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  • I can’t wait to see the result! And the fact that the programs will be Free Software really fills me with joy. Can’t wait for the tarball!

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  • 6
    aroundtown says:

    Canon tells IL he is working with Dawkins because even now, decades after the Scopes Monkey Trial, the theory of evolution remains under attack from creationists.

    Helping to thwart that ever present condition in America of one step forward and two steps back. Fantastic that Mr. Cannon is working to strengthen the rudder on the ship of reason. Full steam ahead to the shores of sanity I say. Thank you Alan Canon for being onboard.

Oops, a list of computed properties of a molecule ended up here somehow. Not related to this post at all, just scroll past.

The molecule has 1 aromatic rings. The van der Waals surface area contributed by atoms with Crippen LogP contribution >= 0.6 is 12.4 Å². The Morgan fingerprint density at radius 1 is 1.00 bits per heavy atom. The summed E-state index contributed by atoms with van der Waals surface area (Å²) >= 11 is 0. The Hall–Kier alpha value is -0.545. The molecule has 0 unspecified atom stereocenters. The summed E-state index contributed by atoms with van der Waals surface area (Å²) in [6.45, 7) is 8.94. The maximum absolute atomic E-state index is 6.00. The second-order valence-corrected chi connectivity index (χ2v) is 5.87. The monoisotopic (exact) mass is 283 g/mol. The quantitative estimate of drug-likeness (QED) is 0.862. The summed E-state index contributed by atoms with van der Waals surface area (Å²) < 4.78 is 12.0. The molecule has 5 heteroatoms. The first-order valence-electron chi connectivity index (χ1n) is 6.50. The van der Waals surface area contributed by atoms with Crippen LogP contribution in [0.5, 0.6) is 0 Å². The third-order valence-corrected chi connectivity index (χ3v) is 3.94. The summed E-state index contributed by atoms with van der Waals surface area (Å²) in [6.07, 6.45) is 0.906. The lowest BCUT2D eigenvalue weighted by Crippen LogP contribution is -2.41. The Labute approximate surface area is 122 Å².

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  • This is a great idea. I enjoyed writing a version of the biomorph program years ago. I remember thinking at the time that it would also be fun to write one that would ‘evolve’ a series of notes i.e. the morph would be a list of notes with other traits as well.

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  • Its from the Louisville newspaper’s own headline. American newspapers will always describe anyone who supports evolution as “controversial” to pander to their readers, most of whom don’t understand it

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  • 14
    maria melo says:

    That´s wonderfull for young people to learn, their minds are wonderfull to learn. (to me, not so wonderfull, I don´t like games as I am growing old, I am very impacient now actually).